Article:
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Have you ever wondered “Is my child a bully?” or “Is bullying behavior affecting my child?”

Written by: Brittany Byrd, M.A.
Have you ever wondered “Is my child a bully?” or “Is bullying behavior affecting my child?”

Parents, teachers and counselors are noticing the increase of bullying in culture today. It is important to understand that both kids who are bullied and who bully others are at risk for serious and lasting emotional problems if the underlying causes aren’t addressed. Therefore, I want to provide information to help identify bullying signs and symptoms in order to prevent lasting mental health issues!

According to the U.S Department of Health and Human Services, bullying is unwanted, repeated aggressive acts that involve a real or perceived power imbalance. Bullying can be broken down into 3 categories:

1) Verbal: teasing, name-calling, inappropriate sexual comments, taunting, and/or threatening to cause harm. Examples include children hurting someone’s feelings or writing mean things on purpose. It is common to blame others for their problems and refuse responsibility for their actions.

2) Social: Excluding/ignoring people on purpose, telling other children not to be friends with others, spreading rumors, and/or embarrassing one in public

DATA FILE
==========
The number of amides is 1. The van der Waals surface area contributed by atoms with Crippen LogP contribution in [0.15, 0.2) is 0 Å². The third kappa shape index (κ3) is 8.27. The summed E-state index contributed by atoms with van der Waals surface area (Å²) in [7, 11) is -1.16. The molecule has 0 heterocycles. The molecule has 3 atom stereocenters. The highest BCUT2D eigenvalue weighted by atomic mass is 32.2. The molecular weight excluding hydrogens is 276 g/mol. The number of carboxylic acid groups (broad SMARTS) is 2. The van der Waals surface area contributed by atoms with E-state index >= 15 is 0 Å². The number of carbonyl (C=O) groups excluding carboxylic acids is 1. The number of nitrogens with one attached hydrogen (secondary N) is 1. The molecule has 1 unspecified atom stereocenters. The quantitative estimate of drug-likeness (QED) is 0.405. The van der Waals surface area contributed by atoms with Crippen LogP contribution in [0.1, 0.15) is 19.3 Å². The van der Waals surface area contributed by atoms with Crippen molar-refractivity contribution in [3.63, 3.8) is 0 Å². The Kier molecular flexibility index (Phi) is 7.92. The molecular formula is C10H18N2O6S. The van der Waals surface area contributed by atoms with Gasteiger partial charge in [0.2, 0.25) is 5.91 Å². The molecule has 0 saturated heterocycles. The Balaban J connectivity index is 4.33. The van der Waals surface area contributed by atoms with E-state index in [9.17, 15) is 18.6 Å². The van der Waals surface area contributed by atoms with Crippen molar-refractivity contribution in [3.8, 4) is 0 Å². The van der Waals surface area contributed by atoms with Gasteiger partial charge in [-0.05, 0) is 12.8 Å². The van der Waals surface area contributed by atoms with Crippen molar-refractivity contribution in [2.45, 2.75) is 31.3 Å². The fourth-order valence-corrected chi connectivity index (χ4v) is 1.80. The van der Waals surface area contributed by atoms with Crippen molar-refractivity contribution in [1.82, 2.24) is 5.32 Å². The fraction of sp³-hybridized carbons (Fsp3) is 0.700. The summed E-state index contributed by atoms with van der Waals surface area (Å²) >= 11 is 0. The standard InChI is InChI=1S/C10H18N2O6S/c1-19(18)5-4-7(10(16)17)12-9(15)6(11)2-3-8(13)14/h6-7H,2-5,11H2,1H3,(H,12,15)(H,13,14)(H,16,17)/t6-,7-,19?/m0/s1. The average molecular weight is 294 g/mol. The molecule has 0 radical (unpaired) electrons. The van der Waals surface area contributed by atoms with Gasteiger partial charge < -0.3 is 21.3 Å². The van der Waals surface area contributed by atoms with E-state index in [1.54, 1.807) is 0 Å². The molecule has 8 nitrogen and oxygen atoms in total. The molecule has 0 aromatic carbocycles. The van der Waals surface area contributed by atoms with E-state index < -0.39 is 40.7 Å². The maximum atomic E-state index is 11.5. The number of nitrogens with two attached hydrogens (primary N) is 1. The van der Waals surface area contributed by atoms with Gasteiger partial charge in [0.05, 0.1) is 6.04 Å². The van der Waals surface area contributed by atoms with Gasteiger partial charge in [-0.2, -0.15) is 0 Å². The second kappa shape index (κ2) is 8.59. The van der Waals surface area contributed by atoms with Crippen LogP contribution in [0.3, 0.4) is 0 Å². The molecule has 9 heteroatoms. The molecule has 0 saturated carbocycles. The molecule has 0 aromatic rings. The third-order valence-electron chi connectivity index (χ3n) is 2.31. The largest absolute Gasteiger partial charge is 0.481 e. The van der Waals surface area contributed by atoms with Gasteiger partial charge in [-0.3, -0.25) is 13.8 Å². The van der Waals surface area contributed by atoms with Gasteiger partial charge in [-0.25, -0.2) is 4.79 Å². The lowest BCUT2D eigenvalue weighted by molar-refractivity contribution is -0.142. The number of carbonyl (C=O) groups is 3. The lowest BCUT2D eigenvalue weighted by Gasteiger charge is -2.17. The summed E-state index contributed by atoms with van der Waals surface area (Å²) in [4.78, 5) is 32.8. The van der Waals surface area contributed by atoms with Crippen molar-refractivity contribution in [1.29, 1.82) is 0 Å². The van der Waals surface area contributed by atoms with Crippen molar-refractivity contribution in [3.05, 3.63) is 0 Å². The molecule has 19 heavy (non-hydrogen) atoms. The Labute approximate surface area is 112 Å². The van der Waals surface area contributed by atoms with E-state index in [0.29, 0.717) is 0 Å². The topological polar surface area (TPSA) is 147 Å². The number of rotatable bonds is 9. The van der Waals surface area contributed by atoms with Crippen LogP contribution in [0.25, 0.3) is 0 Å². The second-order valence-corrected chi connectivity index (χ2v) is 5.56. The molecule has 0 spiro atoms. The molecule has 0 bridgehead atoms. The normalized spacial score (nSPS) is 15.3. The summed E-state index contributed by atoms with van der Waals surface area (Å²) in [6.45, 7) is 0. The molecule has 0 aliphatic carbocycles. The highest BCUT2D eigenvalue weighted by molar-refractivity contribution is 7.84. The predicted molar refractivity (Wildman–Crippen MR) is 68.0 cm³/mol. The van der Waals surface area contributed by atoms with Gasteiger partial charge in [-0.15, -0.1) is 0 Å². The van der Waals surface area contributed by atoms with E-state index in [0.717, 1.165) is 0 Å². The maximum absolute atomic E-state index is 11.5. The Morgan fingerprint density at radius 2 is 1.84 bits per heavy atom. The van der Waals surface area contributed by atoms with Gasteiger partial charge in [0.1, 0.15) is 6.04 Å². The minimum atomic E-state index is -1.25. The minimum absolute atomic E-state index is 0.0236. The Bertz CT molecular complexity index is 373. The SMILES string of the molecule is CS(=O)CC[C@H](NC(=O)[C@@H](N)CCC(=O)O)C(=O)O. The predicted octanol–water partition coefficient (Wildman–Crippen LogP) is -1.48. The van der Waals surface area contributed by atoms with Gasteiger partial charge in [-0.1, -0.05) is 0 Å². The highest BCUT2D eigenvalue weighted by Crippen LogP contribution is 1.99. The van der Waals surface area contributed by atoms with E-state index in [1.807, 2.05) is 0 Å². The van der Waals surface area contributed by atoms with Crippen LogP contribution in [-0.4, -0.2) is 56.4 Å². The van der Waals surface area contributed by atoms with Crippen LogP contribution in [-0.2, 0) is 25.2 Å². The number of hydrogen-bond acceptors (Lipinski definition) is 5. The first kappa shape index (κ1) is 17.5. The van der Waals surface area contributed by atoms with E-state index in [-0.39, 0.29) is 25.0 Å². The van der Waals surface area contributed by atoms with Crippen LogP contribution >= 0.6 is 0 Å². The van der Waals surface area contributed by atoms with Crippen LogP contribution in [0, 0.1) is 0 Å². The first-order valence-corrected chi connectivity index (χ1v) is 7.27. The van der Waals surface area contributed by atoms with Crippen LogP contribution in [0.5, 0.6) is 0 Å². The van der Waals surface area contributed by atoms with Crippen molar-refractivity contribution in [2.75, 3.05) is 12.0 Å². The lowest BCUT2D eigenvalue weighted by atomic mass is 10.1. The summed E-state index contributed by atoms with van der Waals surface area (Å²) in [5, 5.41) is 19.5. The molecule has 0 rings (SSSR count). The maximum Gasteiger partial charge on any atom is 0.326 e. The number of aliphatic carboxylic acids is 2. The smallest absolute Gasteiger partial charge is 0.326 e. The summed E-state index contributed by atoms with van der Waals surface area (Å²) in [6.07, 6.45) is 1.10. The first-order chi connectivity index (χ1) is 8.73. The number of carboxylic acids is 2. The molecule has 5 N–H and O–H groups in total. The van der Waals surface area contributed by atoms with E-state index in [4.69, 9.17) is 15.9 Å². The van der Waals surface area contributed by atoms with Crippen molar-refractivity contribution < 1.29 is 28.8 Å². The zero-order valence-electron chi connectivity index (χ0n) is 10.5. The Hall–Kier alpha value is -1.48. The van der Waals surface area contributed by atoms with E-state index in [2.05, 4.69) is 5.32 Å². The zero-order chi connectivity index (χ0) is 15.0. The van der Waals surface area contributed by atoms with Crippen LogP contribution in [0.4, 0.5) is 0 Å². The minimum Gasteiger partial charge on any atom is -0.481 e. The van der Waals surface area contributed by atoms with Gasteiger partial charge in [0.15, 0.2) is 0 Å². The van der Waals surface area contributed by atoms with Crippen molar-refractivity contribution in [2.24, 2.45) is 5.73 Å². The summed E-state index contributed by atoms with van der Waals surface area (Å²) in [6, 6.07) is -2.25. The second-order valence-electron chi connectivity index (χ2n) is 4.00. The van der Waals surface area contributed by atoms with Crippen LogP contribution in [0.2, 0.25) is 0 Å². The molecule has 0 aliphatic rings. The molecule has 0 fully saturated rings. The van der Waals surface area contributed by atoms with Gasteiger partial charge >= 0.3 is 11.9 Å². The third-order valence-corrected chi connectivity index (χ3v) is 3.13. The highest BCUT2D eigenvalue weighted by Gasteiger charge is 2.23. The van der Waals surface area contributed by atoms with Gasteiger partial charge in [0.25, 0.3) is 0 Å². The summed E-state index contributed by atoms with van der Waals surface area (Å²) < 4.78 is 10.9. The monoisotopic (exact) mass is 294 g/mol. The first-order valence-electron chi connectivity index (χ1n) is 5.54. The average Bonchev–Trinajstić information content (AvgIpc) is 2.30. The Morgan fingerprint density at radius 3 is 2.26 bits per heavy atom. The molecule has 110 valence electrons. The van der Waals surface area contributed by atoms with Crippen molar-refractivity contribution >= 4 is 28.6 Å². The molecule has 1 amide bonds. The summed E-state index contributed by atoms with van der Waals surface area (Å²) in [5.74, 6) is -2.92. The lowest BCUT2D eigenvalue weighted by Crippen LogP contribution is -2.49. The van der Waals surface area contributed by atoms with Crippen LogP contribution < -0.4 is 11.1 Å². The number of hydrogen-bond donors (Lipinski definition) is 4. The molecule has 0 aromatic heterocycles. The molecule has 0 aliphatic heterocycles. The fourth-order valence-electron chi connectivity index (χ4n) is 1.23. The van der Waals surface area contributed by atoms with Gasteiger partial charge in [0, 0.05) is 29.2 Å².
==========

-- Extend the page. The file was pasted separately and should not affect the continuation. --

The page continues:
3) Physical: Hitting, biting, tripping/pushing, taking/breaking others’ belongings, engaging in mean and/or rude hand gestures

If an issue has happened over and over again, the same person(s) are involved, and what happened was on purpose, acts of bullying have occurred. And as a parent, you need to take action now.

Children who are bullied can experience emotional wounds that may or may not be talked about by your child. It is important to ask questions, validate his or her experience, and provide outlets to process what has happened. According to the U.S Department of Health and Human Services, the effects of bullying need to be addressed because of the high risk associated with mental health issues later on in life. Kids who experience bullying or struggle with the bully role may struggle with the following:

  • Depression: increased feelings of loneliness and/or sadness, changes in sleep and eating patterns, loss of interest in activities they use to enjoy
  • Crying episodes
  • Withdrawal: reluctance to go to school, staying away from friends
  • Self-esteem issues: self-deprecating talk (“I am no good, I can’t, I am stupid, I hate myself, Nobody likes me”)
  • Health complaints: headaches, stomachaches, nausea, unexplained bruises
  • Academic struggles: sudden drop in grades, struggles to concentrate

If your child has discussed acts of bullying or many of these symptoms are present in your child, please do not ignore them. It is important to speak up now and allow your child the opportunity to heal.